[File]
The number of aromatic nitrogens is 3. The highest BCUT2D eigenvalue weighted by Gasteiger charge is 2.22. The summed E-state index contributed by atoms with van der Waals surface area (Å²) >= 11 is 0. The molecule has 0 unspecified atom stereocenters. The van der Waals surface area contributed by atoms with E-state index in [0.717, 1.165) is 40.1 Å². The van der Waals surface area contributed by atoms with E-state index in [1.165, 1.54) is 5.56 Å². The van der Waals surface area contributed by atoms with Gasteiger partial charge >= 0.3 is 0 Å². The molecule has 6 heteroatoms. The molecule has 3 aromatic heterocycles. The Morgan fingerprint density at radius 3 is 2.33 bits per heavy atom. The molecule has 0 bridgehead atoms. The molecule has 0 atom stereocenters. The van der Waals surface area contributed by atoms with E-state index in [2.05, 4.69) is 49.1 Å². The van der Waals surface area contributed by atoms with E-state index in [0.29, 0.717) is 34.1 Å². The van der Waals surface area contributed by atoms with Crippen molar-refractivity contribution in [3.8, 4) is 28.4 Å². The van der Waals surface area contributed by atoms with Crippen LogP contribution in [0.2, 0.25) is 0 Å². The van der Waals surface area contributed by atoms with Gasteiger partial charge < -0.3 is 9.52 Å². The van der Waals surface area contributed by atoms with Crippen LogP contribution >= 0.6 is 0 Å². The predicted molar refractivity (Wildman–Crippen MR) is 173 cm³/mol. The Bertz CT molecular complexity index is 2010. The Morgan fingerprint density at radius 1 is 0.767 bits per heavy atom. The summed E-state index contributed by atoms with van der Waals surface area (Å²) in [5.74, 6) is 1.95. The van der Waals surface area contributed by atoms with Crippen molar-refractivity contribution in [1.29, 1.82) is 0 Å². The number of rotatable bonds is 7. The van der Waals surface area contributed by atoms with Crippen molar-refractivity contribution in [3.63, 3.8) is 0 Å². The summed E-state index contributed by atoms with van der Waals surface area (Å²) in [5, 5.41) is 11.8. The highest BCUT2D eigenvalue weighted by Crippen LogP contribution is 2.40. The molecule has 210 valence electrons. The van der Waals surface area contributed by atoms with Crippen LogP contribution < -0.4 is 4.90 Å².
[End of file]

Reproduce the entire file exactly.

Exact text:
The number of aromatic nitrogens is 3. The highest BCUT2D eigenvalue weighted by Gasteiger charge is 2.22. The summed E-state index contributed by atoms with van der Waals surface area (Å²) >= 11 is 0. The molecule has 0 unspecified atom stereocenters. The van der Waals surface area contributed by atoms with E-state index in [0.717, 1.165) is 40.1 Å². The van der Waals surface area contributed by atoms with E-state index in [1.165, 1.54) is 5.56 Å². The van der Waals surface area contributed by atoms with Gasteiger partial charge >= 0.3 is 0 Å². The molecule has 6 heteroatoms. The molecule has 3 aromatic heterocycles. The Morgan fingerprint density at radius 3 is 2.33 bits per heavy atom. The molecule has 0 bridgehead atoms. The molecule has 0 atom stereocenters. The van der Waals surface area contributed by atoms with E-state index in [2.05, 4.69) is 49.1 Å². The van der Waals surface area contributed by atoms with E-state index in [0.29, 0.717) is 34.1 Å². The van der Waals surface area contributed by atoms with Crippen molar-refractivity contribution in [3.8, 4) is 28.4 Å². The van der Waals surface area contributed by atoms with Crippen LogP contribution in [0.2, 0.25) is 0 Å². The van der Waals surface area contributed by atoms with Gasteiger partial charge < -0.3 is 9.52 Å². The van der Waals surface area contributed by atoms with Crippen LogP contribution >= 0.6 is 0 Å². The predicted molar refractivity (Wildman–Crippen MR) is 173 cm³/mol. The Bertz CT molecular complexity index is 2010. The Morgan fingerprint density at radius 1 is 0.767 bits per heavy atom. The summed E-state index contributed by atoms with van der Waals surface area (Å²) in [5.74, 6) is 1.95. The van der Waals surface area contributed by atoms with Crippen molar-refractivity contribution in [1.29, 1.82) is 0 Å². The number of rotatable bonds is 7. The van der Waals surface area contributed by atoms with Crippen molar-refractivity contribution in [3.63, 3.8) is 0 Å². The summed E-state index contributed by atoms with van der Waals surface area (Å²) in [5, 5.41) is 11.8. The highest BCUT2D eigenvalue weighted by Crippen LogP contribution is 2.40. The molecule has 210 valence electrons. The van der Waals surface area contributed by atoms with Crippen LogP contribution < -0.4 is 4.90 Å².